Back home, without incident, & glad to be here (looking forward to the weekend) although more time in Venice would have been great of course - not necessarily to do more, but to have more time to relax and enjoy it all! In the two full days I had, I saw: two churches, one 'school', one palace, one art gallery, one theatre, the ghetto (briefly), went shopping in the Rialto district, took multiple boat rides, ate in two restaurants, had gelato & pizza on the street and wandered around the city on foot quite a bit. Woof, tiring!
On the third day, I got up bright and early and tackled the absolute mission that was packing my suitcase to comply with Easyjet standards (it was full already going, and bursting at the seams coming back. Seriously, I need to learn to pack lighter. I think I had 2 dresses, a pair of boots, 2 tops and multiple undergarments that didn't come close to being worn in there). Then I went back to St Mark's square (getting slightly lost again on the way) to see the rest of the church.
Turned out I was too early getting there, so I went and looked at a couple of nearby churches, which were apparently not big tourist draws, but were sumptuously decorated (one even had a Titian) all the same. You look at these places and it just seems incredible to think of the wealth that must have been sloshing around in the hands of a tiny elite, and then you realise that we still have pretty much the same situation today, ho hum.
St Mark's was not at all the same with the lights turned off, it really makes an incredible difference, so my advice to any future travellers is to make sure you get the opportunity to see the mosaics lit. Nevertheless, I'm still glad I had the opportunity to visit again. I did all the optional (paying) extras - checked out the Pala d'Oro golden jewel-encrusted altarpiece (with St Mark's tomb next to it), the treasury, full of golden reliquaries and other churchy knicknacks, and the upstairs, where you can go outside onto the loggia and there is a bit of a museum. These were all worth looking at, with the upstairs bit the clear winner. Unfortunately, I was running out of time by the time I got up there, so I had to hurry through a bit. However, you could view the roof mosaics up close, which was fantastic, and they also had some mosaic fragments in the museum bit which for some reason or other were no longer on the walls, I couldn't really stay to find out why. It's quite interesting how this level of opulence and magnificence just makes you gape in awe, I'm not sure quite what it is, since I find anything modern that is that gold-encrusted to be in extremely poor taste (I'm thinking along the lines of when Donald Trump lets the Apprentices into his apartment. Seriously, Donald, stop being so vulgar about it and while you're at it, be less sexist and tell your producers not to play a trumpet fanfare when you arrive at a venue on the show.) But when it's hundreds of years old, I'm all slack-jawed with admiration...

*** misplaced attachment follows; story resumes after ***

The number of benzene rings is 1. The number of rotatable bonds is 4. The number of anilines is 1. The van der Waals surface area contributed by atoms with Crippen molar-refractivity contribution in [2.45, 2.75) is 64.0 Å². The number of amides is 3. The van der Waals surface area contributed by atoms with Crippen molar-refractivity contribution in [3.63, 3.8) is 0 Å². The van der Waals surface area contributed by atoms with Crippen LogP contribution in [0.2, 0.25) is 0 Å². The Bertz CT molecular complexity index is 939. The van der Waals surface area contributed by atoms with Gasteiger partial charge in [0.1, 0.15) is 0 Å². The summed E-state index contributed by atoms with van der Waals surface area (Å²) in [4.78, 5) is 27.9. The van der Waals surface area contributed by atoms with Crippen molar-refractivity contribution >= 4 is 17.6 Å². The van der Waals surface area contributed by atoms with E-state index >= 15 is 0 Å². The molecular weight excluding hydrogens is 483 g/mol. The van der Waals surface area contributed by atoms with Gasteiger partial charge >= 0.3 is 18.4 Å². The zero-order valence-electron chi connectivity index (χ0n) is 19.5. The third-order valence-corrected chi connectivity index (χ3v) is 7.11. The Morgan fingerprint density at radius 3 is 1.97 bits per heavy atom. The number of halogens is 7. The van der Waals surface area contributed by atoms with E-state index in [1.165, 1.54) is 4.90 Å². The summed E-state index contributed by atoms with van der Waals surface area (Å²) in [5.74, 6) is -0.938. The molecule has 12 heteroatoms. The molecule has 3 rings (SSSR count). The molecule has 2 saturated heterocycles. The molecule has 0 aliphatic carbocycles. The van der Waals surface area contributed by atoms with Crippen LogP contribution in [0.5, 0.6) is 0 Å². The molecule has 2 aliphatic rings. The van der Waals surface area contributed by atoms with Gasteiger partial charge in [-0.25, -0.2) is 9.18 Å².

I lingered a little bit longer than I had planned to and had to run back to the hostel, luckily enough even I had more or less managed to burn the route into my brain, pick up my bags, stop off for a takeaway hot chocolate (I had had a gelato at this place and had sworn to return once I saw they served gianduja hot chocolate - it was nice, although it had actual big pieces of hazelnut in it, which was not unpleasant although unexpected), take the boat, then the bus and arrive at the airport with time to spare (although that didn't stop me having to run to the gate when they did the final call).
Oh PS there were these ladies on the bus tricked out in high heels and designer stuff who somehow had managed to arrive from England, I don't know how, make their way to the Piazzale Roma, which is where the bus stops, and then get back on a bus headed back to the airport. They were seriously stereotypes of those sort of wooly-minded English aristocratic ladies who lunch (and they were in fact just headed into St Mark's for lunch before leaving Venice again, for some reason - I only know the parts of the story that were brayed to the whole bus at high volume). You couldn't help but feel sorry for them, of course, but dear me. I thought everyone knew (or at least everyone who was actually going to Venice/already there) that there are no buses or cars on the island itself? One wonders if they managed to make it back to wherever they were going in one piece... Good for them if they managed to walk around flooded/cobblestoned Venice in high heels though!
After that, everything went smoothly with the plane and train back home & I unpacked and did laundry yesterday, so all round was feeling virtuous and actually pretty refreshed, despite the hectic nature of the holiday. And I came in just under budget, even including the shopping! Will probably get photos up in stages, seriously I took a billion.